First of all, let me share some words from a local farmer and long-time Ag teacher at our local school:
I really don't think it is from a herbicide. If it were, the whole plant would be twisting and wilting, and all I see are spots. This is not the time of year for aerial application of anything. That is normally done in the mid to late summer when the crops are too tall to cross with a spray rig. Farmers do not have to report to any authority when they are going to spray, but they Do Have to spray responsibly. If a farmer does the spraying himself, then his insurance will cover any damage. If he hires it done by a professional applicator (MFA or Ray Carroll Coop etc) then that business has insurance to cover the damage. I would ask around about who sprayed recently, but I still do not think it is spray drift. It is wide spread on your yard, do your neighbors have the same damage? It really is a baffling mystery. I would be curious to learn what it is.
One Facebook friend relayed a story about her relatives having had a grape crop ruined by over-spraying, and my farmer friend addressed that issue:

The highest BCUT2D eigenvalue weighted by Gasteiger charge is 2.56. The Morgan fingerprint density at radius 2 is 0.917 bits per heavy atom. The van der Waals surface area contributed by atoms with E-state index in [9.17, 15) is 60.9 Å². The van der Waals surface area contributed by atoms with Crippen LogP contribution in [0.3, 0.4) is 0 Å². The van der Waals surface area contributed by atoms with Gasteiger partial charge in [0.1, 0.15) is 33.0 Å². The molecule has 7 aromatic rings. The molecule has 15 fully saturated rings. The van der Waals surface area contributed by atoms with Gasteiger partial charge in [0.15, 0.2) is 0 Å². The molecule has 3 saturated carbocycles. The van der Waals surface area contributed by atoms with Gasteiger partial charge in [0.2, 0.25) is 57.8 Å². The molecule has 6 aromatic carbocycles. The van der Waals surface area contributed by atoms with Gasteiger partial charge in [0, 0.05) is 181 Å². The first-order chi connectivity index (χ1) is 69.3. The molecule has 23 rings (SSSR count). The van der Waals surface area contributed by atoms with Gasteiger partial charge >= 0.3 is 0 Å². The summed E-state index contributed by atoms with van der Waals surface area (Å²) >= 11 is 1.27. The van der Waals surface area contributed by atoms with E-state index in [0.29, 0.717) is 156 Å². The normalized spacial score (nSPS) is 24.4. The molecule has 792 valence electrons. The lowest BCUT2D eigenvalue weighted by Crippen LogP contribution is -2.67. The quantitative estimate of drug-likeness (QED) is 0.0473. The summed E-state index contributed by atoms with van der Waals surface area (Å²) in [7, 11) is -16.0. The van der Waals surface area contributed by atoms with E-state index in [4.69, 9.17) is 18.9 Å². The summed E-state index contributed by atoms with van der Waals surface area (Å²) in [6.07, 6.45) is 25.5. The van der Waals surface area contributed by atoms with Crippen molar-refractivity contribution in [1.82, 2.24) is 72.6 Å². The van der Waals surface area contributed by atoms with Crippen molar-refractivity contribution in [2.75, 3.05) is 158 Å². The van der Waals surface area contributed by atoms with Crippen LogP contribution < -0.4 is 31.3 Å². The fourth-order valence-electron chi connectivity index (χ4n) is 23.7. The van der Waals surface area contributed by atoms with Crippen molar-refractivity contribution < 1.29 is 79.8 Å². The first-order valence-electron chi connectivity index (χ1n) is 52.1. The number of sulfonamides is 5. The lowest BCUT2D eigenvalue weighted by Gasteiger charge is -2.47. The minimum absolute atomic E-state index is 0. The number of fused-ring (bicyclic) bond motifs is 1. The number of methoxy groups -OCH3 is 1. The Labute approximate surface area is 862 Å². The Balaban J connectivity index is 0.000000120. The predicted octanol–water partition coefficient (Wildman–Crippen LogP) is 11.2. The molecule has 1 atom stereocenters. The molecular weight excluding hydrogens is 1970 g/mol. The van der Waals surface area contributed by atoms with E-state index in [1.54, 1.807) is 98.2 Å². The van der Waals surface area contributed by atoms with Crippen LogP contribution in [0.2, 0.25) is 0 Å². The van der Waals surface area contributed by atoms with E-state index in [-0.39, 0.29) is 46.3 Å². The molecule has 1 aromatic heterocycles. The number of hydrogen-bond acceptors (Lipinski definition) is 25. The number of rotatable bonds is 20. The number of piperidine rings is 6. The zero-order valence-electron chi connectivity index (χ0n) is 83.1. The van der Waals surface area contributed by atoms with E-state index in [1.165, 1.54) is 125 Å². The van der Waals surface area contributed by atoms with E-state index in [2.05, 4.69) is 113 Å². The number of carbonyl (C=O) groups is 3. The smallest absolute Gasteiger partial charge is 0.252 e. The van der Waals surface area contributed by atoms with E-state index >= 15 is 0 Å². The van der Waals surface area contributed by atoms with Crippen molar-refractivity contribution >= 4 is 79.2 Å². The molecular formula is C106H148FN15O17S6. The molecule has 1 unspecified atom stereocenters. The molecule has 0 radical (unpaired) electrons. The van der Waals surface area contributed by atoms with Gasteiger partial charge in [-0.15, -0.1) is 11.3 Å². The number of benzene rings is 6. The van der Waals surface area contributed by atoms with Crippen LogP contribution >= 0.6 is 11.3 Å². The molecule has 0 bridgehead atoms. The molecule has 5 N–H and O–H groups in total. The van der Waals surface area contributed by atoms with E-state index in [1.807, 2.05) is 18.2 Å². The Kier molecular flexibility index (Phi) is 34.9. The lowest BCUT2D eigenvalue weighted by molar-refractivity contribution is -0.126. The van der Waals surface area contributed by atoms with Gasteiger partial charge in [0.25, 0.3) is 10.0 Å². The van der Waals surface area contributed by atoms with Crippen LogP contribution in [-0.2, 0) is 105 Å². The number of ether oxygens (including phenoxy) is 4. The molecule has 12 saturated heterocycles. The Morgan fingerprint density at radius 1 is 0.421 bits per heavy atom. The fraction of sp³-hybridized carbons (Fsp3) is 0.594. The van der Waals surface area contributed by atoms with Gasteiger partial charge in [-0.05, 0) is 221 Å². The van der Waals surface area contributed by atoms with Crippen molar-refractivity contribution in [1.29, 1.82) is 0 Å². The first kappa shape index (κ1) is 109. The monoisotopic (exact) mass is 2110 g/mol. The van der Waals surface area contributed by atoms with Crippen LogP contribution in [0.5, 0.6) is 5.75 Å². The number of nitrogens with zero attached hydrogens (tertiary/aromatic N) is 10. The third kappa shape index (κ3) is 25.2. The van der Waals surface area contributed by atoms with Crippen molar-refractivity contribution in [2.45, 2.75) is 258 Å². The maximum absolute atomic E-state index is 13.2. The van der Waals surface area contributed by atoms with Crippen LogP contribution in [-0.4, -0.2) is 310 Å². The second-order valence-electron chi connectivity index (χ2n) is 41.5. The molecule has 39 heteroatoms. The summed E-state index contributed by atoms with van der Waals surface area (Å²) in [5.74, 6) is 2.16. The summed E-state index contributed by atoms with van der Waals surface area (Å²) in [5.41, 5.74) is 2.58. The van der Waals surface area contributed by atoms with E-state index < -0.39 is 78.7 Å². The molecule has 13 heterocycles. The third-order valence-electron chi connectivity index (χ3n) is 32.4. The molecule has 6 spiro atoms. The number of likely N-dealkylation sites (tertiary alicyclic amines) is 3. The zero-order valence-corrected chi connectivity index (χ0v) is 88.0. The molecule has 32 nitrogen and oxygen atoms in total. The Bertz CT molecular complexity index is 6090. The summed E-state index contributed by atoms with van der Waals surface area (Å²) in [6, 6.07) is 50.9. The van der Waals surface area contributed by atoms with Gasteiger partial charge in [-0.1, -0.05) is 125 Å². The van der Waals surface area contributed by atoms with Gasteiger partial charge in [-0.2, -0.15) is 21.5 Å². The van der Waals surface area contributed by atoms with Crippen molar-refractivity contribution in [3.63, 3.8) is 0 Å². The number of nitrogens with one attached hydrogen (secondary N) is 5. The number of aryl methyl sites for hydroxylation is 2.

On the vineyard question, Grapes are terribly sensitive to broad leaf herbicides. If a grape "thinks" it smells 2,4-D or similar products, they will wilt and die. We have a small vineyard right next to one of our fields. We are terribly careful about What we spray, When we spray, and How we spray around that field. We never use 2,4-D, as just a whiff is all it takes. MFA also takes very seriously how it applies chemicals. If they have too many violations, both the company And the driver, who both hold Commercial Applicator's Licenses, can lose their certification. No license, No income, No business. They are very careful at what they do, but mistakes do happen. If they do, then a claim should be filed. They will come out and look at what the damage is, and make a settlement if they caused the problem.
He then suggested I call the University of Missouri Extension office and see if they would come and inspect the damage. I'm thinking that if they won't, I could at least send them some pictures, or even the link to my blog entries.
My young fruit trees show brown spots, rather than white ones.